Are You Over-Scheduling Your Child?

Over-scheduling may be overrated

A heavy roster of activities won’t guarantee that a child will get into college, experts say.

McClatchy Newspapers

Soccer. Gymnastics. Dance. Piano. French Club. Science Olympiad. Required community service. Homework. Tutoring. Therapist. When did family life become one giant to-do list? For decades, experts have been warning that children are overbooked. The American Academy of Pediatrics has issued reports on the dangers of over-scheduling:

Young children deprived of playtime are missing an essential element of their cognitive, physical, social and emotional development.

Preteens who specialize in one sport risk burnout and an increased risk of injury.

High school students pressured to beef up their resumes can suffer from depression and anxiety.

It takes a toll on parents as well, not to mention the cost to shuttle kids among all those activities.

Despite what the neighbors might say, the truth is that our kids will still get into college even if they’ve never watched a Baby Einstein video or been president of the Medieval Literature Club.

“The parents who are over-the-top, you’re never going to change,” says Alvin Rosenfeld, a child psychiatrist and author of “The Over-Scheduled Child: Avoiding the Hyper-Parenting Trap.” “It’s about the incessant pressure on the rest of us. It’s very hard to have the inner fortitude to resist that pressure.”

The irony is that our strengths — independence, thinking outside the box, creative problem-solving — develop best when kids have time to play, to dream, to dawdle.

Getting in

As dean of admissions at Texas Christian University, Ray Brown sees evidence of over-scheduled kids.

“If you read the popular press, you read that all this over-scheduling will lead to admission at the school of your choice,” he says.

That, however, is a myth, Brown says.

“Just because you were second-team all-district in soccer, terrific for you, but that’s not going to get you into a selective college,” he says.

But — and it’s a pretty big but — it is getting increasingly difficult to get into the top 300 schools in America.And it’s becoming darn near impossible to get into the country’s top 100 schools, the really selective universities like Harvard and Rice.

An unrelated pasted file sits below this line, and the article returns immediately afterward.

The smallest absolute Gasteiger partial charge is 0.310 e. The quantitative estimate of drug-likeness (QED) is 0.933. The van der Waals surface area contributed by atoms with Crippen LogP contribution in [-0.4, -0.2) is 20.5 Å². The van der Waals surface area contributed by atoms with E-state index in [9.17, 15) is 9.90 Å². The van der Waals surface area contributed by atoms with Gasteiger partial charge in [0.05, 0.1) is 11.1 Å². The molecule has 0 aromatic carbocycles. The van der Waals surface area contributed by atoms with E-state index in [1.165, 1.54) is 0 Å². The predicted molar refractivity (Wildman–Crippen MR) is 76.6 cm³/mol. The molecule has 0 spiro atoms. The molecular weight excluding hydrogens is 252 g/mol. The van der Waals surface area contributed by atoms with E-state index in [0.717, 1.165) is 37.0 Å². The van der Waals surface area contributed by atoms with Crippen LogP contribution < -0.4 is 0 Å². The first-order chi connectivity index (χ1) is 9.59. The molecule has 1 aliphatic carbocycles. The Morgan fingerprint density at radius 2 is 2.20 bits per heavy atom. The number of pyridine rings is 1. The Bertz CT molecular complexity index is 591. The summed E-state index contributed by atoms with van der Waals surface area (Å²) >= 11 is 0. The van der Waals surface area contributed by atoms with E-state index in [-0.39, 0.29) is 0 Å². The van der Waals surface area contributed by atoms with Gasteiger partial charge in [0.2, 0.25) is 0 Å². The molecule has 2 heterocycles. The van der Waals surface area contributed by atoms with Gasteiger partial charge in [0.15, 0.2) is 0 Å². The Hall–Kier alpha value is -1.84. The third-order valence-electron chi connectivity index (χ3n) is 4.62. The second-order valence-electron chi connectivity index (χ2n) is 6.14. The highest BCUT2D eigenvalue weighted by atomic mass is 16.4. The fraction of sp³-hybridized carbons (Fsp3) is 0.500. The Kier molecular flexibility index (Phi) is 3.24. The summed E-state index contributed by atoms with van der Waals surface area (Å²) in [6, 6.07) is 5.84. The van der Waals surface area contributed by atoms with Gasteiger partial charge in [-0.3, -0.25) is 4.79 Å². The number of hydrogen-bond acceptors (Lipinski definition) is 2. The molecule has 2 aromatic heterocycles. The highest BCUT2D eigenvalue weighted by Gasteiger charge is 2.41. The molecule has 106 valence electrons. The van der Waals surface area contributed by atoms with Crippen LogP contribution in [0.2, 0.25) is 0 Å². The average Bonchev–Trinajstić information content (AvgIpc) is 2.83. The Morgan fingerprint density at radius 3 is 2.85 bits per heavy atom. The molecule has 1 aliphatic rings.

“With their applicant pool, the students all look alike,” Brown says. “They all have 4.0 GPAs, all have fabulous test scores, all have taken six AP courses their junior and senior years. That’s when the resume starts taking on greater importance.”

All in moderation

It’s important to realize that sports and extracurricular activities aren’t bad in and of themselves. But moderation is key.

As Rosenfeld is fond of saying, “Parenting is a higher calling than being a cruise ship activities director.”

As an admissions dean, Brown offers this piece of advice to the Class of 2012 — well, not to the students themselves, but to their parents: “Let them be kids.”

“If you can pay attention as a parent and help them discern an interest or two, then do what you can to nurture that,” Brown says.

“I have the privilege of serving on panels with representatives from Ivy League schools. I have never heard an Ivy League representative say you have to be involved in half a dozen things and have to be president of four of them. I have heard them say, ‘Find stuff that really interests you, and make a difference.’ ”

Warning signs of stress

Young children and teens who feel overpressured can develop classic signs of stress: anxiety, depression, trouble sleeping, unexplained stomach aches, avoiding school.

The American Academy of Pediatrics has a Web site — — where teens can set up a personalized stress-reduction plan.

Parents can check out resources and read excerpts from two AAP books, “A Parent’s Guide to Building Resilience in Children and Teens” and “Less Stress, More Success: A New Approach to Guiding Your Teen Through College Admissions and Beyond.”

© 2007 Wichita Eagle and wire service sources. All Rights Reserved.


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